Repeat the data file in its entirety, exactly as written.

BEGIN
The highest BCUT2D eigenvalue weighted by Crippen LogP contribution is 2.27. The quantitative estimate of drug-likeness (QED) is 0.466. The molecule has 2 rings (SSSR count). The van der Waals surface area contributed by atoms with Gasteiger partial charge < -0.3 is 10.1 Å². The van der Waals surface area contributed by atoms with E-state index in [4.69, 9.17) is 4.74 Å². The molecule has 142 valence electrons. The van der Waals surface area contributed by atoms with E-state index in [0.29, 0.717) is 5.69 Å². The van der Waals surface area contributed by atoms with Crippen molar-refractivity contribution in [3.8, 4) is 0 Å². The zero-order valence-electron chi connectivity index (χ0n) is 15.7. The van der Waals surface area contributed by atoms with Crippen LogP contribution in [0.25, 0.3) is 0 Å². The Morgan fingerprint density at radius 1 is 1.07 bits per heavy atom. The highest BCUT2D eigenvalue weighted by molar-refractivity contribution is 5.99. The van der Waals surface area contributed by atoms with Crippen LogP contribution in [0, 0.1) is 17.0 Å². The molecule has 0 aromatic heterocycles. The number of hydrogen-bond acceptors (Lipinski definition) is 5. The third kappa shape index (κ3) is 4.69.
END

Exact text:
The highest BCUT2D eigenvalue weighted by Crippen LogP contribution is 2.27. The quantitative estimate of drug-likeness (QED) is 0.466. The molecule has 2 rings (SSSR count). The van der Waals surface area contributed by atoms with Gasteiger partial charge < -0.3 is 10.1 Å². The van der Waals surface area contributed by atoms with E-state index in [4.69, 9.17) is 4.74 Å². The molecule has 142 valence electrons. The van der Waals surface area contributed by atoms with E-state index in [0.29, 0.717) is 5.69 Å². The van der Waals surface area contributed by atoms with Crippen molar-refractivity contribution in [3.8, 4) is 0 Å². The zero-order valence-electron chi connectivity index (χ0n) is 15.7. The van der Waals surface area contributed by atoms with Crippen LogP contribution in [0.25, 0.3) is 0 Å². The Morgan fingerprint density at radius 1 is 1.07 bits per heavy atom. The highest BCUT2D eigenvalue weighted by molar-refractivity contribution is 5.99. The van der Waals surface area contributed by atoms with Crippen LogP contribution in [0, 0.1) is 17.0 Å². The molecule has 0 aromatic heterocycles. The number of hydrogen-bond acceptors (Lipinski definition) is 5. The third kappa shape index (κ3) is 4.69.